Bontemps' beautiful short story "A Summer Tragedy" is found often in anthologies. It is indeed a treat. His poems "A Black Man Thinks of Reaping," "Southern Mansion," and "Nocturne at Bethesda" are often anthologized. But such poems as "My Heart Has Known Its Winter" and "Day Breakers" are also found in anthologies.

Early in his career Bontemps had wanted to get a Ph.D. in English but with his marriage in 1926 and the coming of six children he had to work. He taught for awhile at an Alabama junior college. With the coming of the Depression he worked for the Illinois WPA and supervised and assisted in the writing of a history of the Negro in Illinois. In 1943 he completed a degree in library science and served as librarian at Fisk University and developed an archive of African American cultural materials that is a major resource for study in this field.

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The Price of Civilization

Reawakening American Virtue and Prosperity

By Jeffrey D. Sachs

The Price of Civilization is a book that is essential reading for every American. In a forceful, impassioned, and personal voice, he offers not only a searing and incisive diagnosis of our country’s economic ills but also an urgent call for Americans to restore the virtues of fairness, honesty, and foresight as the foundations of national prosperity. Sachs finds that both political parties—and many leading economists—have missed the big picture, offering shortsighted solutions such as stimulus spending or tax cuts to address complex economic problems that require deeper solutions. Sachs argues that we have profoundly underestimated globalization’s long-term effects on our country, which create deep and largely unmet challenges with regard to jobs, incomes, poverty, and the environment. America’s single biggest economic failure, Sachs argues, is its inability to come to grips with the new global economic realities. Sachs describes a political system that has lost its ethical moorings, in which ever-rising campaign contributions and lobbying outlays overpower the voice of the citizenry. . . . Sachs offers a plan to turn the crisis around. He argues persuasively that the problem is not America’s abiding values, which remain generous and pragmatic, but the ease with which political spin and consumerism run circles around those values. He bids the reader to reclaim the virtues of good citizenship and mindfulness toward the economy and one another.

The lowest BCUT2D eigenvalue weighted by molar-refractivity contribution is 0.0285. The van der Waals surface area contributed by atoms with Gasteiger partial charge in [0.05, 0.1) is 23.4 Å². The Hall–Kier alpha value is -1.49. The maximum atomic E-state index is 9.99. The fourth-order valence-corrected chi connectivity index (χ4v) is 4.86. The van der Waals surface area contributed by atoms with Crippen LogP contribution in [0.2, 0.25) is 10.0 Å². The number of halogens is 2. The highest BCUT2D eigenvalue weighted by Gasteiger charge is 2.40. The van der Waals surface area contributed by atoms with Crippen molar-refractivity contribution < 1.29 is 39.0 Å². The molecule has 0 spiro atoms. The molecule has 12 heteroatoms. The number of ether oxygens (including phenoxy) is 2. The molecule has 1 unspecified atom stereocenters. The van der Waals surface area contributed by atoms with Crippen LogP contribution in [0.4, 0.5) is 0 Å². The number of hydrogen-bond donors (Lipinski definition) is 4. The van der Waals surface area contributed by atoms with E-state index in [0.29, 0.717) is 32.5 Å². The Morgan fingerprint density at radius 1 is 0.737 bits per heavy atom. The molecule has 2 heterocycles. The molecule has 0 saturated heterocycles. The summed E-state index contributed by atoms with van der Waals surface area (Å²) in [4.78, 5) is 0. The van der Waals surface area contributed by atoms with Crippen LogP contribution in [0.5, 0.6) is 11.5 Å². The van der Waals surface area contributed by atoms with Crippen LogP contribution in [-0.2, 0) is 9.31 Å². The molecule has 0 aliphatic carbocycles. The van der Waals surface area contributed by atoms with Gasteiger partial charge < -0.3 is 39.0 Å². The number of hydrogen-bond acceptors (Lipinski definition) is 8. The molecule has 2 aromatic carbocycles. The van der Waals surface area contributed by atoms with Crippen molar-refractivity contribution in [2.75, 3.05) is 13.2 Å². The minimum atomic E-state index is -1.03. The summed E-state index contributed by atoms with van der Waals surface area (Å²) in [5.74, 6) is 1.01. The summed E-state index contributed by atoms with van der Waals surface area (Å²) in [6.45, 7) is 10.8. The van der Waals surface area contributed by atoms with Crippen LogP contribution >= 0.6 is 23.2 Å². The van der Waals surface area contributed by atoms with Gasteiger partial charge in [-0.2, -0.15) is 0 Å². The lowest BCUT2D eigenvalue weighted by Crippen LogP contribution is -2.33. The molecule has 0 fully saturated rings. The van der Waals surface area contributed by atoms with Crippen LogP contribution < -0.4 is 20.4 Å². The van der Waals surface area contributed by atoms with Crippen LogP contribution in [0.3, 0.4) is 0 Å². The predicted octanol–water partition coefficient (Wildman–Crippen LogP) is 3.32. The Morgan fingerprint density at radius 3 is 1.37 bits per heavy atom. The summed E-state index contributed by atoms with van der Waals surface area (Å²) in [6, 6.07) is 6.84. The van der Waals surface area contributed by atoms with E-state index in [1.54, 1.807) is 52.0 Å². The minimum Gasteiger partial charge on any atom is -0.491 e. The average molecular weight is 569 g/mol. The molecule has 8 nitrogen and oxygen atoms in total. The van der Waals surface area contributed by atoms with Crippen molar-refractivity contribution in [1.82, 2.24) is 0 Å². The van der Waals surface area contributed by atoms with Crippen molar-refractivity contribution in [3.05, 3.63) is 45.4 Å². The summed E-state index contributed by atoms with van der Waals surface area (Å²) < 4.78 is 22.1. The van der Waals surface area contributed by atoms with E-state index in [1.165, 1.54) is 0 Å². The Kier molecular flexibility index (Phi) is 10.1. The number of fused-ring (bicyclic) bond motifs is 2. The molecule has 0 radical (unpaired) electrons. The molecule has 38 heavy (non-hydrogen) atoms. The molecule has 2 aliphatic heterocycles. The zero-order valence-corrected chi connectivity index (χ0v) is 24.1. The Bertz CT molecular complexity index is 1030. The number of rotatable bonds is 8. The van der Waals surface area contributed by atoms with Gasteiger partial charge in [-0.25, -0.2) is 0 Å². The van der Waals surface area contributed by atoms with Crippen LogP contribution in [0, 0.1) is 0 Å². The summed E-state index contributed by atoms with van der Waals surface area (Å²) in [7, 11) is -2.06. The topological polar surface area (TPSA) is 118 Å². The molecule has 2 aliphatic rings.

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Sister Citizen: Shame, Stereotypes, and Black Women in America

By Melissa V. Harris-Perry

According to the author, this society has historically exerted considerable pressure on black females to fit into one of a handful of stereotypes, primarily, the Mammy, the Matriarch or the Jezebel.  The selfless Mammy’s behavior is marked by a slavish devotion to white folks’ domestic concerns, often at the expense of those of her own family’s needs. By contrast, the relatively-hedonistic Jezebel is a sexually-insatiable temptress. And the Matriarch is generally thought of as an emasculating figure who denigrates black men, ala the characters Sapphire and Aunt Esther on the television shows Amos and Andy and Sanford and Son, respectively.     

Professor Perry points out how the propagation of these harmful myths have served the mainstream culture well. For instance, the Mammy suggests that it is almost second nature for black females to feel a maternal instinct towards Caucasian babies.

As for the source of the Jezebel, black women had no control over their own bodies during slavery given that they were being auctioned off and bred to maximize profits. Nonetheless, it was in the interest of plantation owners to propagate the lie that sisters were sluts inclined to mate indiscriminately.

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The White Masters of the World

From The World and Africa, 1965

By W. E. B. Du Bois

W. E. B. Du Bois’ Arraignment and Indictment of White Civilization (Fletcher)

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Ancient African Nations

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The Death of Emmett Till by Bob Dylan  The Lonesome Death of Hattie Carroll  Only a Pawn in Their Game

Rev. Jesse Lee Peterson Thanks America for Slavery

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The Haitian Declaration of Independence 1804  / January 1, 1804 -- The Founding of Haiti 

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update  25 February 2012


Home  Langston Hughes Table

Related files: A Black Man Thinks of Reaping   Illinois WPA -- Arna Bontemps  Arna Bontemps Advises Christian on a Rosenwald Fellowship  Arna Bontemps Acknowledges Documents from Christian    Southern Mansion